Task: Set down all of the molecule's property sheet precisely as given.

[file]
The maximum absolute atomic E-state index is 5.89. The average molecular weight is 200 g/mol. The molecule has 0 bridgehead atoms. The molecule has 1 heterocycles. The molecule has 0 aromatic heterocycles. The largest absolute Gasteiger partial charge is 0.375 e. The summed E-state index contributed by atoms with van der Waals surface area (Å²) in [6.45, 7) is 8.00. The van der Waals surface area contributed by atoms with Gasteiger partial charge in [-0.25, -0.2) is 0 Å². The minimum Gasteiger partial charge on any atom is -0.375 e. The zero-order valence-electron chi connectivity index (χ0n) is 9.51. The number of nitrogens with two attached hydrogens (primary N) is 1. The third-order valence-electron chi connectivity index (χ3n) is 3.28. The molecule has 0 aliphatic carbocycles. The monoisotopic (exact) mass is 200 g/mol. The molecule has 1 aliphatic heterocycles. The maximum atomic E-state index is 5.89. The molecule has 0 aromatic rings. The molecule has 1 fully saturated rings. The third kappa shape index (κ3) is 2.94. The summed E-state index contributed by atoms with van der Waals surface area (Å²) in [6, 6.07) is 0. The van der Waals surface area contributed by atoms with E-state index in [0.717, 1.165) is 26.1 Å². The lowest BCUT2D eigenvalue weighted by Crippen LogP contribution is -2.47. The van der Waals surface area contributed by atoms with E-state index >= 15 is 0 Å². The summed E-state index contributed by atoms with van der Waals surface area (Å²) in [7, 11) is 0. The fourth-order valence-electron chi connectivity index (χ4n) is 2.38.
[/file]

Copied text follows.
The maximum absolute atomic E-state index is 5.89. The average molecular weight is 200 g/mol. The molecule has 0 bridgehead atoms. The molecule has 1 heterocycles. The molecule has 0 aromatic heterocycles. The largest absolute Gasteiger partial charge is 0.375 e. The summed E-state index contributed by atoms with van der Waals surface area (Å²) in [6.45, 7) is 8.00. The van der Waals surface area contributed by atoms with Gasteiger partial charge in [-0.25, -0.2) is 0 Å². The minimum Gasteiger partial charge on any atom is -0.375 e. The zero-order valence-electron chi connectivity index (χ0n) is 9.51. The number of nitrogens with two attached hydrogens (primary N) is 1. The third-order valence-electron chi connectivity index (χ3n) is 3.28. The molecule has 0 aliphatic carbocycles. The monoisotopic (exact) mass is 200 g/mol. The molecule has 1 aliphatic heterocycles. The maximum atomic E-state index is 5.89. The molecule has 0 aromatic rings. The molecule has 1 fully saturated rings. The third kappa shape index (κ3) is 2.94. The summed E-state index contributed by atoms with van der Waals surface area (Å²) in [6, 6.07) is 0. The van der Waals surface area contributed by atoms with E-state index in [0.717, 1.165) is 26.1 Å². The lowest BCUT2D eigenvalue weighted by Crippen LogP contribution is -2.47. The van der Waals surface area contributed by atoms with E-state index >= 15 is 0 Å². The summed E-state index contributed by atoms with van der Waals surface area (Å²) in [7, 11) is 0. The fourth-order valence-electron chi connectivity index (χ4n) is 2.38.